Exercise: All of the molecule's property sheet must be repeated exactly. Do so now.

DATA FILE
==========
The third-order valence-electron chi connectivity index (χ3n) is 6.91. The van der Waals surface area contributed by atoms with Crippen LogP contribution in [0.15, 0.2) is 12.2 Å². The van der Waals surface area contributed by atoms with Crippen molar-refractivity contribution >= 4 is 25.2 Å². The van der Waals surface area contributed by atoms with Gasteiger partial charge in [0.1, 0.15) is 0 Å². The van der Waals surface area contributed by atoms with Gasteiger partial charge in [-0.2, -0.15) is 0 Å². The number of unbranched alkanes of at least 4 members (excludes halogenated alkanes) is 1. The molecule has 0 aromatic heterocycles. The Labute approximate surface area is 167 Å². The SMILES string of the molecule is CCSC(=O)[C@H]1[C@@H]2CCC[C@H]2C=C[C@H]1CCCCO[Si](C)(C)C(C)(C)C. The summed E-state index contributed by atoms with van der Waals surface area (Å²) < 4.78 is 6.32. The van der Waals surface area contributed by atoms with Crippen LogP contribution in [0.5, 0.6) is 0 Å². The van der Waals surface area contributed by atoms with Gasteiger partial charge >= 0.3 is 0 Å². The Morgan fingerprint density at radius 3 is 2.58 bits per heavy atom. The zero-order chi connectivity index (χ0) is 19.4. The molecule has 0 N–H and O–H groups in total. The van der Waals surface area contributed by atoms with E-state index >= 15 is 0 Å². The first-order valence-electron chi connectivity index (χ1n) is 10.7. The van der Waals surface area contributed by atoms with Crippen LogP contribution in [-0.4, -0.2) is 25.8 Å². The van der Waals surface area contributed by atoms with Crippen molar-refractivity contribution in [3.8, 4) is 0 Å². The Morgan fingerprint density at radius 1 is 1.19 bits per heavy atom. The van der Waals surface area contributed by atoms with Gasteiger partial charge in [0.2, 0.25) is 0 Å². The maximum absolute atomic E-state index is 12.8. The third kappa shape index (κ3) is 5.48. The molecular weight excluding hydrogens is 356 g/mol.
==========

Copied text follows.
The third-order valence-electron chi connectivity index (χ3n) is 6.91. The van der Waals surface area contributed by atoms with Crippen LogP contribution in [0.15, 0.2) is 12.2 Å². The van der Waals surface area contributed by atoms with Crippen molar-refractivity contribution >= 4 is 25.2 Å². The van der Waals surface area contributed by atoms with Gasteiger partial charge in [0.1, 0.15) is 0 Å². The van der Waals surface area contributed by atoms with Gasteiger partial charge in [-0.2, -0.15) is 0 Å². The number of unbranched alkanes of at least 4 members (excludes halogenated alkanes) is 1. The molecule has 0 aromatic heterocycles. The Labute approximate surface area is 167 Å². The SMILES string of the molecule is CCSC(=O)[C@H]1[C@@H]2CCC[C@H]2C=C[C@H]1CCCCO[Si](C)(C)C(C)(C)C. The summed E-state index contributed by atoms with van der Waals surface area (Å²) < 4.78 is 6.32. The van der Waals surface area contributed by atoms with Crippen LogP contribution in [0.5, 0.6) is 0 Å². The van der Waals surface area contributed by atoms with Gasteiger partial charge >= 0.3 is 0 Å². The Morgan fingerprint density at radius 3 is 2.58 bits per heavy atom. The zero-order chi connectivity index (χ0) is 19.4. The molecule has 0 N–H and O–H groups in total. The van der Waals surface area contributed by atoms with E-state index >= 15 is 0 Å². The first-order valence-electron chi connectivity index (χ1n) is 10.7. The van der Waals surface area contributed by atoms with Crippen LogP contribution in [-0.4, -0.2) is 25.8 Å². The van der Waals surface area contributed by atoms with Crippen molar-refractivity contribution in [3.8, 4) is 0 Å². The Morgan fingerprint density at radius 1 is 1.19 bits per heavy atom. The van der Waals surface area contributed by atoms with Gasteiger partial charge in [0.2, 0.25) is 0 Å². The maximum absolute atomic E-state index is 12.8. The third kappa shape index (κ3) is 5.48. The molecular weight excluding hydrogens is 356 g/mol.